Last night was the official launch of Stefano Bemer shoes at New & Lingwood. It was an important moment for both companies: the first time Bemer bespoke and RTW shoes have been available in the UK, and the first external brand New & Lingwood has ever stocked.


The RTW shoes are all made in the same workshop as Bemer bespoke. This was always the case: they used to be stocked in a shop around the corner from the old workshop, and everything is now housed in the chapel on Via San Niccolo in Florence – the company’s headquarters since it was bought by Scuola del Cuoio last year.


The only difference between the RTW shoes and the bespoke is that the soles are attached by machine (the welt is still sewn by hand) and less work goes into areas such as the waist – which are pretty square.






At £1200, they sit in an odd place for shoes in London – between the best benchmade shoes (Green, Lobb) and the bespoke shoemakers. The challenge for Bemer will be to explain to English customers why they should pay so much more for the extra handwork.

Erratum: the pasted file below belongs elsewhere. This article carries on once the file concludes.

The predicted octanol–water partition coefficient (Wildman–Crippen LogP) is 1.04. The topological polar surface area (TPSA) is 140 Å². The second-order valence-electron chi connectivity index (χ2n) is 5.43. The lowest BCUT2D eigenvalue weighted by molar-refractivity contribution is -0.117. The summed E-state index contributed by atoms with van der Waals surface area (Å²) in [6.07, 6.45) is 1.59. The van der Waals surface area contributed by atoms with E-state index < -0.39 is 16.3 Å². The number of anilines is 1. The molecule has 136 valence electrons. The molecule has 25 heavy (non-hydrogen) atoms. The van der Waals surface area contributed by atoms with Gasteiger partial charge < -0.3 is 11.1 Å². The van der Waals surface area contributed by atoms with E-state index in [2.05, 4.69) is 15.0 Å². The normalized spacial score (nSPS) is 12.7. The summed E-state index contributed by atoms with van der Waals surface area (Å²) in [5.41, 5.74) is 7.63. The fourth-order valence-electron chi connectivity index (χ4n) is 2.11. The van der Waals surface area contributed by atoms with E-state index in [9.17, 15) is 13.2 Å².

The challenge of managing the product and retaining Stefano’s fanatical eye for quality falls to my old friend Tommaso Capozzoli (pictured top), who was the sales manager while Stefano was alive. Also at the event was CEO Tommaso Melani (below), who was reassuringly passionate in his discussion of Bemer, its principles and its future.





The well-known wooden Bemer boxes now come with tops painted cobalt blue, and there are some nice accessories, such as the travel shoe trees below. I also like the fact that several of Stefano’s old quirks have resurfaced, such as the Sciuscià (shoeshine) trolley that he had in the RTW shop.





The shoes featured several Bemer trade marks, such as basketball leather and calf uppers with details in shark. And among bespoke was this model below: cordovan with a very narrow Norwegian welt, topped off with a third (purely decorative) line of stitching.




Photos: Luke Carby